2nd Call for Papers: China in Transition, 1945-1955
University of Bristol, United Kingdom
8-9 October 2011
The period from 1945-1955 was one of the most dramatic, creative and disruptive in China’s modern history. This period saw the end of the Sino-Japanese War (1937-1945), the collapse of the Guomindang, and the establishment of the People’s Republic of China. Yet this period has received relatively little scholarly attention. It is only recently that researchers have gained access to previously closed Chinese archives, and have been able to move beyond the dominant narratives and political biases of the Cold War. This makes the 1945-1955 period a particularly rich area for new research.
The organisers of this workshop welcome papers that cross the 1949 divide, as well as those working on just part of this time period. We wish to consider the changes and continuities in China from 1945 to 1955. How did Chinaʼs ideas and institutions (broadly defined) transition during this period? What kinds of local, national, and international transformations took place, and what remained the same? What happened to Chinaʼs place in the world during these years?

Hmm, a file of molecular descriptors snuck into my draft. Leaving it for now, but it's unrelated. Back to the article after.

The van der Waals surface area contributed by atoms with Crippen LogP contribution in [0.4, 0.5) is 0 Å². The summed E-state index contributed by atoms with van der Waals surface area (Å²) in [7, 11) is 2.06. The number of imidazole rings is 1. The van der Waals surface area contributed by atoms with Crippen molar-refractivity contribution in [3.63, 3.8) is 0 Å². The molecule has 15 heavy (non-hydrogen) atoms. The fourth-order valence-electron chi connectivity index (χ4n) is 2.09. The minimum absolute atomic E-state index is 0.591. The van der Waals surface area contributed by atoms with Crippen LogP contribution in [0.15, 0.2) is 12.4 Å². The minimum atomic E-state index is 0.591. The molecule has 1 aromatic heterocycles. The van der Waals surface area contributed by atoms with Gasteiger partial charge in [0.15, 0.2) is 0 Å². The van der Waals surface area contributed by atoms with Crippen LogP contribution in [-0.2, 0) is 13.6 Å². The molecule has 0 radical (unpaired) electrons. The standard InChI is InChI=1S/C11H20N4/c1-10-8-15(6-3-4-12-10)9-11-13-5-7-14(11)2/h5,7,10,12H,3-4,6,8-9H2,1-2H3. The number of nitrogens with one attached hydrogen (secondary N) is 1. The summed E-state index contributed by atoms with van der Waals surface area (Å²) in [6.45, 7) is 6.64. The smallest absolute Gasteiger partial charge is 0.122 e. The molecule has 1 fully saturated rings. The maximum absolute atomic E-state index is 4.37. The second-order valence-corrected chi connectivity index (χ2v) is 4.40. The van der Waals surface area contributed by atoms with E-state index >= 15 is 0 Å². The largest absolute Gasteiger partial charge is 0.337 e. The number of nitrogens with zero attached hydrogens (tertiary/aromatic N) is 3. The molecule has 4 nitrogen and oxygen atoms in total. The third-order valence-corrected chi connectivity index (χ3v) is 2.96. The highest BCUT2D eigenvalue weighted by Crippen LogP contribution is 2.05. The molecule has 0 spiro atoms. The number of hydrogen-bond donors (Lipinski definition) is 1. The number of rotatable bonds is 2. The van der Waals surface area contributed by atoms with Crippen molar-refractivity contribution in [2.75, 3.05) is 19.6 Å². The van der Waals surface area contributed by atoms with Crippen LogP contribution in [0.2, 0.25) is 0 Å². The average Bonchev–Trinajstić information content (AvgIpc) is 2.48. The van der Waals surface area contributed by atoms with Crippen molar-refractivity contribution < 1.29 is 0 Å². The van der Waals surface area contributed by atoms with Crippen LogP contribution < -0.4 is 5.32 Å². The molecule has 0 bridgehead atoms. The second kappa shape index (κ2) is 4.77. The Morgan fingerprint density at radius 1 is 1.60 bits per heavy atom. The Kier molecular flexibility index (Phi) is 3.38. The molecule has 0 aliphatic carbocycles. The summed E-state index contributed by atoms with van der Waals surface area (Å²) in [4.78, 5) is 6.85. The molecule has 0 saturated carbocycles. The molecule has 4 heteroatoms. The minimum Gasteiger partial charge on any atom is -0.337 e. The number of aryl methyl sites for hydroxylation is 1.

This two-day workshop will bring together postgraduate students working in history, international relations, politics, economics and other related fields. The workshop will provide an opportunity for these young scholars to present their work, and to collaborate with one another and with invited faculty: Professor Robert Bickers (University of Bristol), Professor Rana Mitter (Oxford University), Dr Tehyun Ma (Oxford University) and Dr Christian Hess (University of Warwick.
Abstract submission: Please e-mail a title and abstract of 300 words to Amy King and Jon Howlett at (Amy.King@politics.ox.ac.uk) by 29 July 2011. Successful applicants will be asked to submit a completed draft of their papers by 19 September 2011 for pre-circulation purposes.
This workshop is funded by the British Inter-University China Centre and the Leverhulme Trust's China's War with Japan Project at Oxford University.
There is no workshop participation fee, and all meals and accommodation for participants will be provided.
Amy King, Oxford University, and Jon Howlett, University of Bristol.
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